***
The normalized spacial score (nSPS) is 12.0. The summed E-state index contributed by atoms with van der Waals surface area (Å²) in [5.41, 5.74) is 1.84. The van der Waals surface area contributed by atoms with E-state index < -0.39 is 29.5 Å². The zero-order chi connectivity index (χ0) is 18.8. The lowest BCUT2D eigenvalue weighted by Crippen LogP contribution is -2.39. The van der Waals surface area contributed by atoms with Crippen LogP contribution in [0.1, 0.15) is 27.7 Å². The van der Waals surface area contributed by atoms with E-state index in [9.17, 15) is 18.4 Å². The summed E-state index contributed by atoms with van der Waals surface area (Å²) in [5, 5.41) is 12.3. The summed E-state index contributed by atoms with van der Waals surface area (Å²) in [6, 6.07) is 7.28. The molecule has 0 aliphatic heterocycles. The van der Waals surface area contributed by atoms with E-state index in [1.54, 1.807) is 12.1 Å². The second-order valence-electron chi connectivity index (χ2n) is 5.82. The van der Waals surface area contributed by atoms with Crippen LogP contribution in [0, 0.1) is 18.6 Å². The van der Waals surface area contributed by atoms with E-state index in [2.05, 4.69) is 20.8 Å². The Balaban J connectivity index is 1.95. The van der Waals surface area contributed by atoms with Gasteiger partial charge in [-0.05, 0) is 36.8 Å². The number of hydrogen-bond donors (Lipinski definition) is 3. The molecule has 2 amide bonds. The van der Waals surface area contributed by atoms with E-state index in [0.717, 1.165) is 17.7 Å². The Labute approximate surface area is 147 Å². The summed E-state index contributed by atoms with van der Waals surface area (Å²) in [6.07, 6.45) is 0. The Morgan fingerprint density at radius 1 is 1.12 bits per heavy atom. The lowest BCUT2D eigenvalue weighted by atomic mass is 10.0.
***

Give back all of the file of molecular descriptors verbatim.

The normalized spacial score (nSPS) is 12.0. The summed E-state index contributed by atoms with van der Waals surface area (Å²) in [5.41, 5.74) is 1.84. The van der Waals surface area contributed by atoms with E-state index < -0.39 is 29.5 Å². The zero-order chi connectivity index (χ0) is 18.8. The lowest BCUT2D eigenvalue weighted by Crippen LogP contribution is -2.39. The van der Waals surface area contributed by atoms with Crippen LogP contribution in [0.1, 0.15) is 27.7 Å². The van der Waals surface area contributed by atoms with E-state index in [9.17, 15) is 18.4 Å². The summed E-state index contributed by atoms with van der Waals surface area (Å²) in [5, 5.41) is 12.3. The summed E-state index contributed by atoms with van der Waals surface area (Å²) in [6, 6.07) is 7.28. The molecule has 0 aliphatic heterocycles. The van der Waals surface area contributed by atoms with E-state index in [1.54, 1.807) is 12.1 Å². The second-order valence-electron chi connectivity index (χ2n) is 5.82. The van der Waals surface area contributed by atoms with Crippen LogP contribution in [0, 0.1) is 18.6 Å². The van der Waals surface area contributed by atoms with E-state index in [2.05, 4.69) is 20.8 Å². The Balaban J connectivity index is 1.95. The van der Waals surface area contributed by atoms with Gasteiger partial charge in [-0.05, 0) is 36.8 Å². The number of hydrogen-bond donors (Lipinski definition) is 3. The molecule has 2 amide bonds. The van der Waals surface area contributed by atoms with E-state index in [0.717, 1.165) is 17.7 Å². The Labute approximate surface area is 147 Å². The summed E-state index contributed by atoms with van der Waals surface area (Å²) in [6.07, 6.45) is 0. The Morgan fingerprint density at radius 1 is 1.12 bits per heavy atom. The lowest BCUT2D eigenvalue weighted by atomic mass is 10.0.